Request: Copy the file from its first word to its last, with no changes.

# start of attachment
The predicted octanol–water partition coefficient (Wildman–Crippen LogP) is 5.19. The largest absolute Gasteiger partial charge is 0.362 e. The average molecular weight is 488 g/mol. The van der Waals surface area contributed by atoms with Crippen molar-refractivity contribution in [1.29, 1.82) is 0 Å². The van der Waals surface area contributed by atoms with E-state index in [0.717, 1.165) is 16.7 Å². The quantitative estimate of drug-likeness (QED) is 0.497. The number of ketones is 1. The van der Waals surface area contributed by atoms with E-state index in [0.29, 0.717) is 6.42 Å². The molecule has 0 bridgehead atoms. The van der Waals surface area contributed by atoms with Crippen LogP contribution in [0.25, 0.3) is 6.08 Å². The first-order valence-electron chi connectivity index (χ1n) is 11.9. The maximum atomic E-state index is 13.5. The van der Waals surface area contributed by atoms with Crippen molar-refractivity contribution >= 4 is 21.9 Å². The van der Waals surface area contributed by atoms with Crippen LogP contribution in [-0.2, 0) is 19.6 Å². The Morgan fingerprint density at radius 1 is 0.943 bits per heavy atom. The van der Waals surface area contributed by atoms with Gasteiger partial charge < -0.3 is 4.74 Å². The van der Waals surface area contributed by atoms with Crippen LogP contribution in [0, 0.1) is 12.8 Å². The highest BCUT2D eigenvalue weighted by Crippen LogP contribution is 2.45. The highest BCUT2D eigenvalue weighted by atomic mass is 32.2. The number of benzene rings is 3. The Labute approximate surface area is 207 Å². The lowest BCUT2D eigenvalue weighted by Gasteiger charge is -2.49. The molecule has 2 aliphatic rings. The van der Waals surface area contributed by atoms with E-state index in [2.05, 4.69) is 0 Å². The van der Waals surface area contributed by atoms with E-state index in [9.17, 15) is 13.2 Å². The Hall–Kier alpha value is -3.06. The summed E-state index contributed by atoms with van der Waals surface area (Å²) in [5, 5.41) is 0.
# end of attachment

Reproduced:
The predicted octanol–water partition coefficient (Wildman–Crippen LogP) is 5.19. The largest absolute Gasteiger partial charge is 0.362 e. The average molecular weight is 488 g/mol. The van der Waals surface area contributed by atoms with Crippen molar-refractivity contribution in [1.29, 1.82) is 0 Å². The van der Waals surface area contributed by atoms with E-state index in [0.717, 1.165) is 16.7 Å². The quantitative estimate of drug-likeness (QED) is 0.497. The number of ketones is 1. The van der Waals surface area contributed by atoms with E-state index in [0.29, 0.717) is 6.42 Å². The molecule has 0 bridgehead atoms. The van der Waals surface area contributed by atoms with Crippen LogP contribution in [0.25, 0.3) is 6.08 Å². The first-order valence-electron chi connectivity index (χ1n) is 11.9. The maximum atomic E-state index is 13.5. The van der Waals surface area contributed by atoms with Crippen molar-refractivity contribution >= 4 is 21.9 Å². The van der Waals surface area contributed by atoms with Crippen LogP contribution in [-0.2, 0) is 19.6 Å². The Morgan fingerprint density at radius 1 is 0.943 bits per heavy atom. The van der Waals surface area contributed by atoms with Gasteiger partial charge < -0.3 is 4.74 Å². The van der Waals surface area contributed by atoms with Crippen LogP contribution in [0, 0.1) is 12.8 Å². The highest BCUT2D eigenvalue weighted by Crippen LogP contribution is 2.45. The highest BCUT2D eigenvalue weighted by atomic mass is 32.2. The number of benzene rings is 3. The Labute approximate surface area is 207 Å². The lowest BCUT2D eigenvalue weighted by Gasteiger charge is -2.49. The molecule has 2 aliphatic rings. The van der Waals surface area contributed by atoms with E-state index in [2.05, 4.69) is 0 Å². The van der Waals surface area contributed by atoms with E-state index in [9.17, 15) is 13.2 Å². The Hall–Kier alpha value is -3.06. The summed E-state index contributed by atoms with van der Waals surface area (Å²) in [5, 5.41) is 0.